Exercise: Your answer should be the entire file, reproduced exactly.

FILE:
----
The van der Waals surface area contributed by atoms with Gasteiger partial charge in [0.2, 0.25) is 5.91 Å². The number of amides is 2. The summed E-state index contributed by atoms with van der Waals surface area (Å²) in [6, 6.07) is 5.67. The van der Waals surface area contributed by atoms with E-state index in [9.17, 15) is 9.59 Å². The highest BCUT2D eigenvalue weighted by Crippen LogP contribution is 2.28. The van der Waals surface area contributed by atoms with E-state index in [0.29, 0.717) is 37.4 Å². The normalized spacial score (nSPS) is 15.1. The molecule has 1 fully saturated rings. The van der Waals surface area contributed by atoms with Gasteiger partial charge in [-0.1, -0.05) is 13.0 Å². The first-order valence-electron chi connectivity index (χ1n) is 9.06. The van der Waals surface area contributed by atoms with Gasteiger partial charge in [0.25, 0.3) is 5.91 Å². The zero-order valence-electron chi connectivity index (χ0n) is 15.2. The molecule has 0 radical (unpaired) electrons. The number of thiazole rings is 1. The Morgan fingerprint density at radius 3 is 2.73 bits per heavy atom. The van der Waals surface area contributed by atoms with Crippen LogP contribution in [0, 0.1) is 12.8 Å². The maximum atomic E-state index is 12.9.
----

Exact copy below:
The van der Waals surface area contributed by atoms with Gasteiger partial charge in [0.2, 0.25) is 5.91 Å². The number of amides is 2. The summed E-state index contributed by atoms with van der Waals surface area (Å²) in [6, 6.07) is 5.67. The van der Waals surface area contributed by atoms with E-state index in [9.17, 15) is 9.59 Å². The highest BCUT2D eigenvalue weighted by Crippen LogP contribution is 2.28. The van der Waals surface area contributed by atoms with E-state index in [0.29, 0.717) is 37.4 Å². The normalized spacial score (nSPS) is 15.1. The molecule has 1 fully saturated rings. The van der Waals surface area contributed by atoms with Gasteiger partial charge in [-0.1, -0.05) is 13.0 Å². The first-order valence-electron chi connectivity index (χ1n) is 9.06. The van der Waals surface area contributed by atoms with Gasteiger partial charge in [0.25, 0.3) is 5.91 Å². The zero-order valence-electron chi connectivity index (χ0n) is 15.2. The molecule has 0 radical (unpaired) electrons. The number of thiazole rings is 1. The Morgan fingerprint density at radius 3 is 2.73 bits per heavy atom. The van der Waals surface area contributed by atoms with Crippen LogP contribution in [0, 0.1) is 12.8 Å². The maximum atomic E-state index is 12.9.